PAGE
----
115     marker_pub.publish(line_list);
 116 
 117     r.sleep();
 118 
 119     f += 0.04;
 120   }
 121 }

The Code Explained

Now let's break down the code, skipping things that were explained in the previous tutorial. The overall effect created is a rotating helix with lines sticking upwards from each vertex.

  47     visualization_msgs::Marker points, line_strip, line_list;
  48     points.header.frame_id = line_strip.header.frame_id = line_list.header.frame_id = "/my_frame";
  49     points.header.stamp = line_strip.header.stamp = line_list.header.stamp = ros::Time::now();
  50     points.ns = line_strip.ns = line_list.ns = "points_and_lines";
  51     points.action = line_strip.action = line_list.action = visualization_msgs::Marker::ADD;
  52     points.pose.orientation.w = line_strip.pose.orientation.w = line_list.pose.orientation.w = 1.0;

Here we create three visualization_msgs/Marker messages and initialize all of their shared data. We take advantage of the fact that message members default to 0 and only set the w member of the pose.

  56     points.id = 0;
  57     line_strip.id = 1;
  58     line_list.id = 2;

We assign three different ids to the three markers. The use of the points_and_lines namespace ensures they won't collide with other broadcasters.

  62     points.type = visualization_msgs::Marker::POINTS;
  63     line_strip.type = visualization_msgs::Marker::LINE_STRIP;
  64     line_list.type = visualization_msgs::Marker::LINE_LIST;

Here we set the marker types to POINTS, LINE_STRIP and LINE_LIST.

  68     // POINTS markers use x and y scale for width/height respectively
  69     points.scale.x = 0.2;
  70     points.scale.y = 0.2;
  71 
  72     // LINE_STRIP/LINE_LIST markers use only the x component of scale, for the line width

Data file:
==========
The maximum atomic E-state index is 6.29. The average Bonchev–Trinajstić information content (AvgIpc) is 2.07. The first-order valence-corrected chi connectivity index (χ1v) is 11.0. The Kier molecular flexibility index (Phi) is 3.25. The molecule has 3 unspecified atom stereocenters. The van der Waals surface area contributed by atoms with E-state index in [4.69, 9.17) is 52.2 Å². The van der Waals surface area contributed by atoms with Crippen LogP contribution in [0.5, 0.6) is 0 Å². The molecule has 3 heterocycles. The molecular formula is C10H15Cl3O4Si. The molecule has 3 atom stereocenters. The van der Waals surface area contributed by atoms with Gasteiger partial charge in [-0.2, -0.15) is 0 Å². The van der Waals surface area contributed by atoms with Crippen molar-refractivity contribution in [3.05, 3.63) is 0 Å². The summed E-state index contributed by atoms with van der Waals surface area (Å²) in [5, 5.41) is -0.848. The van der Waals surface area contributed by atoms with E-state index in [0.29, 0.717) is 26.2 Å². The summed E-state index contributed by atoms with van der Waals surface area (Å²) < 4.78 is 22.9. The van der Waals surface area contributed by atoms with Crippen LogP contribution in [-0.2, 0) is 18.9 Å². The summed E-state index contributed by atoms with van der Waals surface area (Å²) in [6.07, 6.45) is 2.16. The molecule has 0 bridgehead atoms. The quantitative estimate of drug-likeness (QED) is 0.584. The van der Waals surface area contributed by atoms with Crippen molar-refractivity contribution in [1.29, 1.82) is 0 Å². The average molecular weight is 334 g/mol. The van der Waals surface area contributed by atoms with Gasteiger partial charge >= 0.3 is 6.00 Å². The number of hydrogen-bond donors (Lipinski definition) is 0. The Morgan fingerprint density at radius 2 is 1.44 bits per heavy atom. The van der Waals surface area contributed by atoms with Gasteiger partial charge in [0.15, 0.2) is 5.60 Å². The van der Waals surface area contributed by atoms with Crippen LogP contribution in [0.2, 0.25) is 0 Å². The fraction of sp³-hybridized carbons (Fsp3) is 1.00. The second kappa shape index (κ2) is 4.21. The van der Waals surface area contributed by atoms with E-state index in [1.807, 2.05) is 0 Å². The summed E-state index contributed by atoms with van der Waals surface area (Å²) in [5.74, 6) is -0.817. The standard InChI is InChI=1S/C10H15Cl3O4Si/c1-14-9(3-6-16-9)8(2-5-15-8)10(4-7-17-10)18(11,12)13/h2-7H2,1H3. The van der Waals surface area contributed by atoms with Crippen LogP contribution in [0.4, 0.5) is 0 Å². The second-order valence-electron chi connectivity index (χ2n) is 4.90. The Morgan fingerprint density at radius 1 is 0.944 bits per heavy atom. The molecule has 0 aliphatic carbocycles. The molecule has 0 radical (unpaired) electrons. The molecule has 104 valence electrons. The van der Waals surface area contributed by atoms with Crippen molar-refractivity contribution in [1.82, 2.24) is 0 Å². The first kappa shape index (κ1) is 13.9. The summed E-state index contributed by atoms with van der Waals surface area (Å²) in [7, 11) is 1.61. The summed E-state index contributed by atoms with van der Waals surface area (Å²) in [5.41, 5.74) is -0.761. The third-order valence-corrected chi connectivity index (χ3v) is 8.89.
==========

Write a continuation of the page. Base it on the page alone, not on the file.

73     line_strip.scale.x = 0.1;
  74     line_list.scale.x = 0.1;

The scale member means different things for these marker types. The POINTS marker uses the x and y members for width and height respectively, while the LINE_STRIP and LINE_LIST markers only use the x component, which defines the line width. Scale values are in meters.

  78     // Points are green
  79     points.color.g = 1.0f;
  80     points.color.a = 1.0;
  81 
  82     // Line strip is blue
  83     line_strip.color.b = 1.0;
  84     line_strip.color.a = 1.0;
  85 
  86     // Line list is red
  87     line_list.color.r = 1.0;
  88     line_list.color.a = 1.0;

Here we set the points to green, the line strip to blue, and the line list to red.

  92     // Create the vertices for the points and lines
  93     for (uint32_t i = 0; i < 100; ++i)
  94     {
  95       float y = 5 * sin(f + i / 100.0f * 2 * M_PI);
  96       float z = 5 * cos(f + i / 100.0f * 2 * M_PI);
  97 
  98       geometry_msgs::Point p;
  99       p.x = (int32_t)i - 50;
 100       p.y = y;
 101       p.z = z;
 102 
 103       points.points.push_back(p);
 104       line_strip.points.push_back(p);
 105 
 106       // The line list needs two points for each line
 107       line_list.points.push_back(p);
 108       p.z += 1.0;
 109       line_list.points.push_back(p);
 110     }

We use sine and cosine to generate a helix. The POINTS and LINE_STRIP markers both require only a point for each vertex, while the LINE_LIST marker requires 2.

Viewing the Markers

Set up rviz the same way you did in the last tutorial, which is as follows:

Edit the CMakeLists.txt file in your using_markers package, and add to the bottom:

rosbuild_add_executable(points_and_lines src/points_and_lines.cpp)

Then,

$ rosmake using_markers

add_executable(points_and_lines src/points_and_lines.cpp)
target_link_libraries(points_and_lines ${catkin_LIBRARIES})

Then,

$ catkin_make

Then,

$ rosrun rviz rviz &
$ rosrun using_markers points_and_lines

You should see a rotating helix that looks something like this:

Basic Shapes

Next Steps

The Marker Display page has a list of all the markers and options supported by rviz. Try out some of the other markers!


2019-05-18 13:18